FOUND via the internet, the house looked just what we were looking for.
It was in the Ettrick Valley, one of the most gorgeous spots on the planet. There were venerable trees, a not too steep hill and a gurgling stream.
Along the road was a pub which did not look as if its patrons could have had parts in Deliverance. It was detached and not too big. Some work was needed but it wasn't major.
The first thing that struck us when we approached was the caravan park. No mention had been made of that in the estate agent's particulars.
The next was the wrought-iron gate which was hanging off its hinges like a drunk clinging to his dignity. The windows didn't look in any better shape. Some panes were cracked and the frames looked like blackened bananas.
The owner showed us round. There was a smell of damp. Pictures on the wall had evidence of foxing. One bedroom was so full of junk we could go in no deeper than the door. The kitchen, we were told, was where everyone congregated. For warmth, we presumed. The best you could say about the plumbing was that you couldn't miss it; all of the pipes had been lovingly exposed, part of a grand plan to restore the house to its Victorian origins. We made encouraging noises and retreated.
It was the latest in a large number of houses we viewed in the hope of realising our dream to move to the country. Where that dream came from I have no idea. We like the country; who doesn't? And we felt it would be good to live there.
How nice it would be to wake up to a choir of blackbirds and the cooing of doves. In our mind's eye, we saw an acre of meadow and woodsmoke curling up the chimney.
Another house, another part of the Borders, this one in the environs of Hawick. It had a little museum attached. Would we be happy, asked the owner, to keep it going? We demurred. There were hundreds of birds in the garden, flocking in, we were told, from all across Europe, feasting on the half hundred weight of seed the owners bought monthly. Was that something we'd like to keep doing? Of course, we said. We're terrible hypocrites.
Next on our itinerary was a former school in Berwickshire. There were two huge rooms, a big garden and no neighbours within sight.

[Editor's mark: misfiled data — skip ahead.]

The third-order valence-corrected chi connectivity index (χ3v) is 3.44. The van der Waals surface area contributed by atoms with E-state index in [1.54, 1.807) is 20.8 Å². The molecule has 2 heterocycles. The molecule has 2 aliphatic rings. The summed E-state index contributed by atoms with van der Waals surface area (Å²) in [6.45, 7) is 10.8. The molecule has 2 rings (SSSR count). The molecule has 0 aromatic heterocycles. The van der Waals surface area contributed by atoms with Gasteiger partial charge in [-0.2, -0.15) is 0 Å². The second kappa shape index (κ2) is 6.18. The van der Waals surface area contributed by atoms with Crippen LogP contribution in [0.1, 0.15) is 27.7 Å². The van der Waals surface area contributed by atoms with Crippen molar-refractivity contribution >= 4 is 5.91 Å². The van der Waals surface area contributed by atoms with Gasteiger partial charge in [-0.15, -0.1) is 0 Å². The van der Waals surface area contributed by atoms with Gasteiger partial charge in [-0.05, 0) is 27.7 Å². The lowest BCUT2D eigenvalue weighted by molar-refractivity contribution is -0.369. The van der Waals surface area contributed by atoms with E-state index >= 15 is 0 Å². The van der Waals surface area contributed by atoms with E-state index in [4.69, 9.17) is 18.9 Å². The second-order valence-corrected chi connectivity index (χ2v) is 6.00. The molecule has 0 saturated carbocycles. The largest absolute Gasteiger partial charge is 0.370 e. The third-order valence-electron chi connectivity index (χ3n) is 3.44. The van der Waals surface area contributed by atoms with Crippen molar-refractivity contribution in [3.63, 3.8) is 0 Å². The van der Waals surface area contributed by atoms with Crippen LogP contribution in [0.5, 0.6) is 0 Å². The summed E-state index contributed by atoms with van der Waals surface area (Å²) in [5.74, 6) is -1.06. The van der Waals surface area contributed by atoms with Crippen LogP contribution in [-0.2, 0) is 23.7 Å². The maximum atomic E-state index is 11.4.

There was no mention planning permission had been given to build a housing scheme a few yards away.
Still, the rooms looked like they could cope with our books. Then suddenly it struck us; where were the bedrooms? There weren't any.
Perhaps the owners simply fell asleep watching Newsnight and woke up next morning with cricks in their necks.
As the miles clocked up we slowly began to realise there was more to living in the country than we'd bargained for.
Some days you could smell it, the noxious muck farmers spread to fertilise their fields. It made your throat sore and your eyes nip. We were shown septic tanks and made noises meant to convey that we were impressed. With what, I know not.
Some places were so remote they'd never heard of The Herald. Village shops seemed to sell nothing but toilet rolls and Brillo pads.
But people were eager for us to come and live among them. Were we interested in amateur dramatics? we were once asked. Can Bruce Forsyth tap dance?
The idyll was fading as surely as snow melts on a sun-kissed dyke.
Transport was a problem; I don't drive and there are limits to the demands one can put on one's chauffeur. Invariably, broadband was patchy and you often had to climb to Munro-height to receive a mobile signal.
Then there was raw nature to deal with. We consulted friends who live in the countryside. One told us of an invasion of an army of mice, another of the morning he pulled back his sheets and discovered silvery trails left by slugs.
Yet another recalled the day she loaned someone a horse to keep his grass down. One morning he found it in his kitchen eating his porridge, hence its name: Goldilocks. On reflection, there's much to said for living in a flat surrounded by a different kind of animal life.
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